News

No Fee Surrogacy Proposal Puts Adult Wishes Ahead of the Dignity & Rights of the Child

Catholic Communications, Sydney Archdiocese,
25 Sep 2015

Baby Gammy born with Down Syndrome to a Thai surrogate was rejected by his Australian parents

The NSW Attorney General, Gabrielle Upton's push to change current laws to allow couples to advertise for "altruistic" or no-fee surrogacy ignores the dignity and rights of the child says Mary Joseph, Project Officer with the Archdiocese of Sydney's Life, Marriage and Family Centre.

"It doesn't matter whether the surrogate pregnancy is a 'cash and carry' arrangement or free, the child born from such an arrangement is still being treated as a product," she says.

Earlier this week, Attorney General Upton announced that she wanted to make the process of surrogacy easier, and flagged her intention to review current laws to permit couples to legally advertise for no-fee surrogates.

"How are the interests of the child protected when surrogacy arrangements deny children the right to be raised by their biological mother and father," Ms Joseph asks.

Rather than focussing on the desires of adults, the Attorney General should focus on the well-being of the child and their long-term interests, she insists.

NSW Attorney General Gabrielle Upton wants to change the law to allow couples seeking surrogacy arrangments to advertise

Ms Joseph cites the longitudinal study carried out by the Centre for Family Research at Britain's prestigious Cambridge University which investigated the psychological adjustment of children born through reproductive donation.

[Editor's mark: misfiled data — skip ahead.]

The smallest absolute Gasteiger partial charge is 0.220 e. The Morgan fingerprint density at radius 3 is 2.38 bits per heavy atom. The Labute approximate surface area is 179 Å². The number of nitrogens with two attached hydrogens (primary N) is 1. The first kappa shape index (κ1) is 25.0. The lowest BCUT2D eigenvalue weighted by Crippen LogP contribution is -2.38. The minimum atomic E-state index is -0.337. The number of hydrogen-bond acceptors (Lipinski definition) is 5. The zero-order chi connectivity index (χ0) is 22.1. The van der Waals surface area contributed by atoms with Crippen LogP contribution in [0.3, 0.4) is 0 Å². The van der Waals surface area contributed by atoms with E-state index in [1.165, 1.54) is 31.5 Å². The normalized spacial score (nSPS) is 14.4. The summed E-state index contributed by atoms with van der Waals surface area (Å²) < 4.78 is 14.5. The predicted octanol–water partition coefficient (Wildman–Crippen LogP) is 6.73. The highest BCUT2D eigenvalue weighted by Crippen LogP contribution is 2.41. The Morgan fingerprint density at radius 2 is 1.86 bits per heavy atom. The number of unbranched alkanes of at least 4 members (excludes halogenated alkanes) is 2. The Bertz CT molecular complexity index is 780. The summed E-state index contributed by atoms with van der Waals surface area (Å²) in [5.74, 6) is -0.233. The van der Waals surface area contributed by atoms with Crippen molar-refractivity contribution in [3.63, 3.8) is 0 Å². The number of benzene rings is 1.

Published in 2013, the study examined the children of 30 surrogacy families together with the children of 31 egg donor families, 35 insemination families and 53 natural conception families.

Children from each of these families were assessed at ages 3, 7 and 10.

Although the children born as a result of egg donation or insemination scored well within the normal range, surrogacy children showed higher levels of adjustment difficulties at age 7. While mothers of surrogacy children who had kept their child's origins secret showed elevated levels of distress  which had a far more negative impact on the children who had been told of their origins and were aware of how they came to be conceived and born.

The study also found a number of factors associated with surrogacy that were not present with children born from gamete (egg or insemination).

"Children in surrogacy families are not only born to a third party but also the surrogate mother may remain in contact with the family as the child grows up. This may undermine family relationships especially where the surrogate mother is also the genetic mother of the child," the study suggested.

Ms Joseph acknowledges the deep pain and despair many couples experience when they find they are unable to have children of their own.

In 1986 American surrogate mother Mary Beth Whitehead and Baby M made headlines when she refused to give up her daughter